Many GOP Candidates Not Commenting On Gay Marriage Wave
ROBERT SIEGEL, HOST:
Over the weekend, a federal court overturned a state ban on same-sex marriage in Alaska, and that brought the number of states where gay couples can marry to 30. The message from the Supreme Court seems to be federal court orders in favor of same-sex marriage should stand. And while that makes a clear majority of states pro-same-sex marriage, there still are some Americans who are very much opposed - for example, a great many conservative Christians.
We wondered where that leaves Republican candidates who want to appeal to those voters or who personally share their negative view of the trend. Karen Tumulty writes about politics for The Washington Post. Welcome to the program.
KAREN TUMULTY: Great to be here.
SIEGEL: How would you describe what Republican candidates who are against same-sex marriage are saying out about what appears to be a pro-legalization wave across most of the country?
TUMULTY: Well, I think, by and large, they are not talking about it. You have a few people, like Ted Cruz, the senator from Texas who just denounced the court's refusal to act last week. But I think among most Republican leaders, you are hearing no discussion at all of the subject.
SIEGEL: As you say, though, Sen. Cruz of Texas called this judicial activism at its worst. He's actually talking about whatever the opposite of active - passivism at the Supreme Court - just letting things happen as they're happening at the lower court level.
TUMULTY: Well, I think that his actual reference here is to the lower court judges who, in many cases, have overturned anti-gay marriage initiatives that have been passed by the voters in those states. You might recall that that was very much the trend a decade ago. In the 2004 presidential election, there were something like 17 states that voted against gay marriage in one election. And in many cases, those are the statutes and constitutional, you know, issues that the judges - the lower court and the state court judges are weighing in now.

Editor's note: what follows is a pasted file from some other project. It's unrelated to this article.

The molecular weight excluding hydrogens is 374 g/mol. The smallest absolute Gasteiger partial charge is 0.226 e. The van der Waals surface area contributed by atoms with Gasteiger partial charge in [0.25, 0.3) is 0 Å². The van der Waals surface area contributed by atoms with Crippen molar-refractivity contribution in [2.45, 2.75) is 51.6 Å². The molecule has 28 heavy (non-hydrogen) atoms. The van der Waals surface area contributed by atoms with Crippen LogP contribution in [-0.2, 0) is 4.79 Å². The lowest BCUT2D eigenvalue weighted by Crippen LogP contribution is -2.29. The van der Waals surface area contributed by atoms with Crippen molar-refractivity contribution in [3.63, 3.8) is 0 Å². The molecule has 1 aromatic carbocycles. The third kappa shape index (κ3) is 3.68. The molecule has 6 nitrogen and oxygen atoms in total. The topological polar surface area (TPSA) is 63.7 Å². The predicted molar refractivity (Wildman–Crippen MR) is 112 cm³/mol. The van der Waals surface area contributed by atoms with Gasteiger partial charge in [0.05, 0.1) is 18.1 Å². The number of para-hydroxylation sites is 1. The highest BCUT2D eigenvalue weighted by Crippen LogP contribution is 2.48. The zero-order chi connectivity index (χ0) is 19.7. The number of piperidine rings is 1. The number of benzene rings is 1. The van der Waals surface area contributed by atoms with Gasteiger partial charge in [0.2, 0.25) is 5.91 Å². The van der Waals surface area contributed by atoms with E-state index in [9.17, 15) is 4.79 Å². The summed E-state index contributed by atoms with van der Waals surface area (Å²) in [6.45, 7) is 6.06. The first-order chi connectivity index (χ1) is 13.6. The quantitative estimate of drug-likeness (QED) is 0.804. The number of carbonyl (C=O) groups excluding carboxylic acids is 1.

SIEGEL: Given that the courts are weighing in, can a social conservative on this point propose anything short of an amendment to the U.S. Constitution that would survive those challenges?
TUMULTY: I think that even a lot of the activists say that their chances of actually passing an amendment to the Constitution are pretty slim, but there is a lot of talk right now about impeachment actions against these lower court and state judges.
SIEGEL: The ones who are striking down the laws?
TUMULTY: That's right. And there are also some places - for instance, in Iowa, where Ralph Reed, who head an outfit called the Faith and Freedom Coalition - it seeks the sort of mobilize evangelical voters. And he is saying that he does think that this is going to galvanize them in what is - in a state where there's a pretty tightly fought Senate race - that they are going to be featuring this issue in 350,00 voter guides and going into more than a thousand churches to get people motivated to vote.
SIEGEL: But what's your sense when Republican strategists look at the polls, and they look at who's in favor, who's against - do you think they see enduring issue for them here?
TUMULTY: They look at two things. One is the fact that more than a majority of Americans now tell pollsters that they support gay marriages and that the support for this is particularly strong among the young. You even hear from evangelical leaders that they look out in the pews of their own church is and realize that the young people in their churches are on the other side of them on this issue. And this is very different from, say, an issue like abortion, where often younger evangelical are the most ardently anti-abortion. In the case of gay marriage, they are very much moving to the side of favoring these unions.
SIEGEL: If Republicans don't want to talk about it, do Democrats want to talk about it? Or is - does nobody want to talk about it?
TUMULTY: Well, you might remember that as recently as the 2008 presidential election, most of the leading Democratic presidential candidates, including the person who is currently in the White House and Hillary Clinton, were opponents of same-sex marriage. They have moved on the issue, so, you know, the Democratic Party has seen its own sea change on this issue.
SIEGEL: Karen Tumulty, political correspondent for the The Washington Post, thank you very much for talking with us.
TUMULTY: Thank you. Transcript provided by NPR, Copyright NPR.